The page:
There's also a group for Kumuka travellers, called Kumuka Overland, although this doesn't appear to have been set up by the company - it doesn't confirm this one way or the other. Great for Kumuka if their customers are starting such groups.
The rules of marketing are definititely changing. I reckon travel companies like Contiki, Kumuka and Explore are doing a good job of using new forms of media to get to their customers. Will be interesting to see how things evolve in this space.
Of course life must go on as usual - it's the only thing we can do!
I found it particularly amusing that two of the three quotes in this Guardian piece about how bomb alerts and travel chaos failed to deter West End revellers last night, quoted Australians. Ah, she'll be right mate.
I decided to take a peak and it's thrown me into very, VERY large networks of travellers and people with similar interests.
I'm finding it a useful place to store travel pics, cos it let's me arrange them easily in directories, that I can also let non-facebook friends and family see. I've been uploading pics by country - so far there are directories for Australia, Croatia, Slovenia and Iceland. I'll slowly build out the others - I wonder if I can create a directory for every letter of the alphabet...although not sure if there is a country starting with the letter X?
facebook also lets you join groups, and there are seemingly bwzillions about travel. I've joined the Explore the World and Addicted to Travelling groups (am loving the Explore the World logo over to the left).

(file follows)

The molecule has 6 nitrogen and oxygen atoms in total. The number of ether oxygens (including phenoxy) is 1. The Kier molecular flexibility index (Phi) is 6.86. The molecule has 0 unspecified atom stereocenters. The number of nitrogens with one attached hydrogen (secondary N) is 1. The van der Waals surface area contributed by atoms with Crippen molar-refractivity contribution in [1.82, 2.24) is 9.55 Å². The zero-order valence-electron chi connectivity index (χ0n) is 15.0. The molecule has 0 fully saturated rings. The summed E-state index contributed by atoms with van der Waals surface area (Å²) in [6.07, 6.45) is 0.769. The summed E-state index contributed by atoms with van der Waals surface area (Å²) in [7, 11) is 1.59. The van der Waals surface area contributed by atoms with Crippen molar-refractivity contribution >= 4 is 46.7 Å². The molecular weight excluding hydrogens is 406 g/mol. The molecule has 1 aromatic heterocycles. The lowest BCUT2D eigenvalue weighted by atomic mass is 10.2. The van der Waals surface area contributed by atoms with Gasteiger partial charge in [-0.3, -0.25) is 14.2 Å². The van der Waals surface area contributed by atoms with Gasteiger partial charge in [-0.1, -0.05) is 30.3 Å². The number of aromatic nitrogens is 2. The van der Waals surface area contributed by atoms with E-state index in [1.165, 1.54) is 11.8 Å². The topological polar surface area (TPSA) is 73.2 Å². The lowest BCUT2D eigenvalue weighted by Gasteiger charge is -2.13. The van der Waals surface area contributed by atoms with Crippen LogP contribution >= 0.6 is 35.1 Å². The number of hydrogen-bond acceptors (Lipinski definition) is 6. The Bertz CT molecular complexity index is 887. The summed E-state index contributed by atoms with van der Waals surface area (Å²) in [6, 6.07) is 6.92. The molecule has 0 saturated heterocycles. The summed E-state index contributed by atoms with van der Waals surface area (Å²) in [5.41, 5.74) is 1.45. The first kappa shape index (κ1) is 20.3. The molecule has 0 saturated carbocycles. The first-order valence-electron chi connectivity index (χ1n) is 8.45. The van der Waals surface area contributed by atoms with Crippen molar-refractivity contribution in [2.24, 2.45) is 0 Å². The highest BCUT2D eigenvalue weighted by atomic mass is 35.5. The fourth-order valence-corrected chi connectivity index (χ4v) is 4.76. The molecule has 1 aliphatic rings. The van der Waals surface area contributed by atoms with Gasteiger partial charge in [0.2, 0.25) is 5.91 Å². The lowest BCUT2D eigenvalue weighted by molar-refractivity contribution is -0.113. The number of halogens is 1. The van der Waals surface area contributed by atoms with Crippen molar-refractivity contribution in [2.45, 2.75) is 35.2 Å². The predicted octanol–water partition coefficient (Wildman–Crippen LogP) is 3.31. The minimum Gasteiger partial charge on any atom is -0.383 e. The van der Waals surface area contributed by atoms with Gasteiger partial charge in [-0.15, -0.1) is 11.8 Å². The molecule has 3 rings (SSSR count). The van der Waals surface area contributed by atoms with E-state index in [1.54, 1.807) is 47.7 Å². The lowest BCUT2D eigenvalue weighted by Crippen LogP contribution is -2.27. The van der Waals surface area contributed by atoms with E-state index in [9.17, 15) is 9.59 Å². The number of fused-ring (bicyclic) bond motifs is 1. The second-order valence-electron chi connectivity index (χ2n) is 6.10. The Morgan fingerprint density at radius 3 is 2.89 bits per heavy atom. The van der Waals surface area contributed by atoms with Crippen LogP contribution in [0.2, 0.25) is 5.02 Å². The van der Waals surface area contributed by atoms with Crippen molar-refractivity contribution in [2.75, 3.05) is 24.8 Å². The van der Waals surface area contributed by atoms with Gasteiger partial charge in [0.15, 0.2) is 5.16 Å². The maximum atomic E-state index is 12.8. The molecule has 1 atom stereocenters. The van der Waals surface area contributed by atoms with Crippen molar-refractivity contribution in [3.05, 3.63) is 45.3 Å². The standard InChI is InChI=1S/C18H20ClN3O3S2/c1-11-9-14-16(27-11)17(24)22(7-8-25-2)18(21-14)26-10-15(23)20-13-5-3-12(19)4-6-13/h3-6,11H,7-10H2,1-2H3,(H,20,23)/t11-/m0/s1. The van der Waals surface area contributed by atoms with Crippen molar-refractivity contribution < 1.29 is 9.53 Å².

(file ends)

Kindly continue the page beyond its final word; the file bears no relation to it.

In these groups, people share stuff like where they've been and where they want to go, and others use it as test-ground for travel related applications they've built, such as mapping features. There's lots of travel pics and recommendations, and a bunch of friendly people.
If you're addicted to travel, this is yet one more way to feed your addiction while you're not out there doing it!
Friday, June 29, 2007
The whole area is cordonned off, and by the looks of it, will be all day.
I'm very happy to be working from home today, as I do on Fridays. It's times like this that I truly value working for an organisation like Dow Jones, that has a work-from-home program.
Thursday, June 28, 2007
The Sydney Morning Herald's globe-trotting backpacker Ben Groundwater is discussing the backpacker's guide to being ripped off. His experiences remind me of having baby (dolls) chucked at me in Spain, as gypsies attempted to grab my bag, and a sneaky old english photographer in London who "volunteered" to take make photo outside Big Ben.
Mark Hayes over at the TimesOnline travel blog is discussing The Top 5 Cornish Pastries. Despite having spent last Christmas in Cornwall, and indeed, at the Lizard, where Mark is writing from, I am still yet to try an authentic Cornish pastry. It's on my to-do list!
The Guardian Unlimited's Katie Marsh is discussing her hilarious experience of Finland's Wife-Carrying World Championships. I also enjoyed Giulio Sica's post about Marrakech overtaking New York in Time Out's best selling city guide. I'm planning to be in Morocco this Christmas, so I might check it out.
And there's TravelBlog.org, which, with 371 updated blogs, 99 new bloggers, 3668 new photos and 38 forum posts in the past 24 hours....there's no shortage of new things to read.
Monday, June 25, 2007
The pocket-sized versions of their country guide counterparts aim to give an overview of 8 cities - Barcelona , Hong Kong , Istanbul , Las Vegas , London , New York , Paris and San Francisco.
They have organised the guides by neighbourhood, helping visitors to get to the "heart of the city".
Yahoo Travel is running a promotion where first prize is two Eurostar tickets from London to Paris, Lille or Brussels, and 10 runners up receive sets of the new Encounter Series.